Writing a Literary Analysis of Maus (Day 2 of 2)
Lesson 14 of 14
Objective: SWBAT write a clear claim and support it with evidence from the text in order to meet their audience’s knowledge of Maus by writing a group literary analysis of Maus.
I want to maximize the time students have to work on their essays today. As a result, as soon as they arrive, I instruct them them to get a computer. I have the COW (Computers on Wheels) today so that students (in groups of five) can pull up their laptops next to each other and begin to collaborate!
As the students log in, I review the directions for the Maus collaborative essay. The directions take them through the process of moving from independent writing to collaborating with their group. Although I am assessing the students on the literary analysis they produce, they are also working on their speaking and listening skills. They chose the prompt as a group and researched the the text for homework. Now they have to discuss the material with their peers and create an essay through the exchange of their ideas (CCSS.SL.9-10.1a).
Writing time--the bulk of class today is designated for collaboration and writing. I remind the students that when writing a literary analysis, they can assume that their audience has read the book. The focus of the essay is to develop a clear and concise claim and support it with relevant details and in-text citations when appropriate (CCSS W 9-10 2b). The students can follow the steps in the collaborative essay at the pace necessary for their group. The type of collaboration will depend on the group. However, they will revise and edit each group member's section (CCSS W 9-10 5). Additionally, they will collaborate to develop the introduction and conclusion of the essay (CCSS SL 9-10 1). Each group has to complete an essay. Therefore they have to use appropriate transitions to smoothly incorporate each group member's contribution into the essay(CCSS W 9-10 2c).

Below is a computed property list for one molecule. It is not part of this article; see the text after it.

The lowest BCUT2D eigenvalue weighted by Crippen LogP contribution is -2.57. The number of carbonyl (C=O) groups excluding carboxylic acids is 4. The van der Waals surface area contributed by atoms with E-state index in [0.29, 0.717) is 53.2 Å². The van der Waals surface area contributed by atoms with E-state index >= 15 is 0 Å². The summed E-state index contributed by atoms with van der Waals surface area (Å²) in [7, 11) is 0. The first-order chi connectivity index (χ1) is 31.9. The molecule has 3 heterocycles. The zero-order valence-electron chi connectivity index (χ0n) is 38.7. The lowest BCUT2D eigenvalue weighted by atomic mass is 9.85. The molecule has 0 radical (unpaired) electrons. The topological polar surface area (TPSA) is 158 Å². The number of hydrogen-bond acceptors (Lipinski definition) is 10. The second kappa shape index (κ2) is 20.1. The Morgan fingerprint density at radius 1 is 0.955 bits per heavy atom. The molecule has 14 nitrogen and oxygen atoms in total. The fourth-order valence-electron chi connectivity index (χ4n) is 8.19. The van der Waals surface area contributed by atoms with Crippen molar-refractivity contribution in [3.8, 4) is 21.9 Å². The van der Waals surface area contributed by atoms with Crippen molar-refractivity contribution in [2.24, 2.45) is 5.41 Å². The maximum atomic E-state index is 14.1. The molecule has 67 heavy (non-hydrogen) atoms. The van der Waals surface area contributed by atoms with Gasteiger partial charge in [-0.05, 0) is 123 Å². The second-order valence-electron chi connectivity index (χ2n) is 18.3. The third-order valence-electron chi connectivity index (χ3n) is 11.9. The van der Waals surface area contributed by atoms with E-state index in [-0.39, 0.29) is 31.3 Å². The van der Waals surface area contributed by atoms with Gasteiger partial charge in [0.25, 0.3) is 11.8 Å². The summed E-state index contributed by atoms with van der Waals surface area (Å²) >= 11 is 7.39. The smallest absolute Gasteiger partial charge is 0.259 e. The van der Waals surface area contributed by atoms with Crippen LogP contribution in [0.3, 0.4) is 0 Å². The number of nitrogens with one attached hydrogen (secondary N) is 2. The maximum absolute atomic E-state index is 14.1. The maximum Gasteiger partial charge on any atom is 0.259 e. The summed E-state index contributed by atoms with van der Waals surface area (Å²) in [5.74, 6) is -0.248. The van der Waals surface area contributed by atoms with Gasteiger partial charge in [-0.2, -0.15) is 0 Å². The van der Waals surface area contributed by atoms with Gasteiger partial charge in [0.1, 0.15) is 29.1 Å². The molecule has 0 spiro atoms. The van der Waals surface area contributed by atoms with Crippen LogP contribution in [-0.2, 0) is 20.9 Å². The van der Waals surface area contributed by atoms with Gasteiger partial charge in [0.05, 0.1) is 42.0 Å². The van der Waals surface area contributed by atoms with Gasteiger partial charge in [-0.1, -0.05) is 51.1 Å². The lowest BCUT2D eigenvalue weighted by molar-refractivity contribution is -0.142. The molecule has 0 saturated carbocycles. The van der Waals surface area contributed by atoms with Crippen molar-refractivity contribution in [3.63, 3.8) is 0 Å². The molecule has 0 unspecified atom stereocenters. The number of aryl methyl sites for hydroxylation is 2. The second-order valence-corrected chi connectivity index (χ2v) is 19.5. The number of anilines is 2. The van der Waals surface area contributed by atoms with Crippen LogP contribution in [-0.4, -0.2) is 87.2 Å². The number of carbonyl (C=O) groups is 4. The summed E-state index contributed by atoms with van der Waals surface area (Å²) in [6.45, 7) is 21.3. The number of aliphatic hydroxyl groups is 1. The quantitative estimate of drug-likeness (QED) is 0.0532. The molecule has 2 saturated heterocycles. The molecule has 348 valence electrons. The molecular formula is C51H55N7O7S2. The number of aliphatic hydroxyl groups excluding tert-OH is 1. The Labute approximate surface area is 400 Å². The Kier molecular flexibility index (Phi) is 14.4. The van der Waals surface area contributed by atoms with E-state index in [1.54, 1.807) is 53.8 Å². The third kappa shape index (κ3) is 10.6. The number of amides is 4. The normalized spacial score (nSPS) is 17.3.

My job is to step back and let them write their group essay. I move around the room giving feedback and helping students stay focused.
I give the students periodic time warnings throughout the class. Now it is the five minute warning, one member of the group has to turn in the literary analysis for the group to Edmodo.
The computers are shut down. Essays are complete. High fives around the room.